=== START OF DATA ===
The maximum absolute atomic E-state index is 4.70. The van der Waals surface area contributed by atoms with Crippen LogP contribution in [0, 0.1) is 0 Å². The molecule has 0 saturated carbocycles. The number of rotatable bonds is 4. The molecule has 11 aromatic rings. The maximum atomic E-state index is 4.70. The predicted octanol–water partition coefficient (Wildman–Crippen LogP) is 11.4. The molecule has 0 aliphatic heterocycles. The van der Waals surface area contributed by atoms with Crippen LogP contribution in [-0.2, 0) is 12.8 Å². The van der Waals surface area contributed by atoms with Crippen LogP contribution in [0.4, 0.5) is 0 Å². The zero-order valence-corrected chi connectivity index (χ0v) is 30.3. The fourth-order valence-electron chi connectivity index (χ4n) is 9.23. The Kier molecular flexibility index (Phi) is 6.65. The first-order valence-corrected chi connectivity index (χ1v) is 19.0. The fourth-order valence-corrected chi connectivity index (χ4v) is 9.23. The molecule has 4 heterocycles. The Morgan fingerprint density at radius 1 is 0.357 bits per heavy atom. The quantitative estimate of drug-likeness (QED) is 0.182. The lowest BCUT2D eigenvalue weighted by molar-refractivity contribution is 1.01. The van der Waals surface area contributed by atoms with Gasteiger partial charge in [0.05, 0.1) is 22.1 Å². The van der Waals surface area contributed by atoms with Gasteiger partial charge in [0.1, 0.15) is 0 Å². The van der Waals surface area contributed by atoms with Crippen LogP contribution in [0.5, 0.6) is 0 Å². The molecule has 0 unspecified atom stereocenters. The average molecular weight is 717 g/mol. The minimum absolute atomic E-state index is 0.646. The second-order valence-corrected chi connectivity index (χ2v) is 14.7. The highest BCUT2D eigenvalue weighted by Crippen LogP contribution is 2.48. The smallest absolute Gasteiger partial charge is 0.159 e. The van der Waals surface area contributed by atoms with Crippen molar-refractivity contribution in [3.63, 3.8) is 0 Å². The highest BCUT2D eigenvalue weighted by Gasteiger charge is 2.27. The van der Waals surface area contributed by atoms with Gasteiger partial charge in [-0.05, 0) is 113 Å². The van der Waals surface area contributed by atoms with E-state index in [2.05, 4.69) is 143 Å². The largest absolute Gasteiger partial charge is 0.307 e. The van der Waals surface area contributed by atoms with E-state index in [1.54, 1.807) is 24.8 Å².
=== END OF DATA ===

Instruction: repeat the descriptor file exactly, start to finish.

The maximum absolute atomic E-state index is 4.70. The van der Waals surface area contributed by atoms with Crippen LogP contribution in [0, 0.1) is 0 Å². The molecule has 0 saturated carbocycles. The number of rotatable bonds is 4. The molecule has 11 aromatic rings. The maximum atomic E-state index is 4.70. The predicted octanol–water partition coefficient (Wildman–Crippen LogP) is 11.4. The molecule has 0 aliphatic heterocycles. The van der Waals surface area contributed by atoms with Crippen LogP contribution in [-0.2, 0) is 12.8 Å². The van der Waals surface area contributed by atoms with Crippen LogP contribution in [0.4, 0.5) is 0 Å². The zero-order valence-corrected chi connectivity index (χ0v) is 30.3. The fourth-order valence-electron chi connectivity index (χ4n) is 9.23. The Kier molecular flexibility index (Phi) is 6.65. The first-order valence-corrected chi connectivity index (χ1v) is 19.0. The fourth-order valence-corrected chi connectivity index (χ4v) is 9.23. The molecule has 4 heterocycles. The Morgan fingerprint density at radius 1 is 0.357 bits per heavy atom. The quantitative estimate of drug-likeness (QED) is 0.182. The lowest BCUT2D eigenvalue weighted by molar-refractivity contribution is 1.01. The van der Waals surface area contributed by atoms with Gasteiger partial charge in [0.05, 0.1) is 22.1 Å². The van der Waals surface area contributed by atoms with Gasteiger partial charge in [0.1, 0.15) is 0 Å². The van der Waals surface area contributed by atoms with Crippen LogP contribution in [0.5, 0.6) is 0 Å². The molecule has 0 unspecified atom stereocenters. The average molecular weight is 717 g/mol. The minimum absolute atomic E-state index is 0.646. The second-order valence-corrected chi connectivity index (χ2v) is 14.7. The highest BCUT2D eigenvalue weighted by Crippen LogP contribution is 2.48. The smallest absolute Gasteiger partial charge is 0.159 e. The van der Waals surface area contributed by atoms with Crippen molar-refractivity contribution in [3.63, 3.8) is 0 Å². The highest BCUT2D eigenvalue weighted by Gasteiger charge is 2.27. The van der Waals surface area contributed by atoms with Gasteiger partial charge in [-0.05, 0) is 113 Å². The van der Waals surface area contributed by atoms with E-state index in [2.05, 4.69) is 143 Å². The largest absolute Gasteiger partial charge is 0.307 e. The van der Waals surface area contributed by atoms with E-state index in [1.54, 1.807) is 24.8 Å².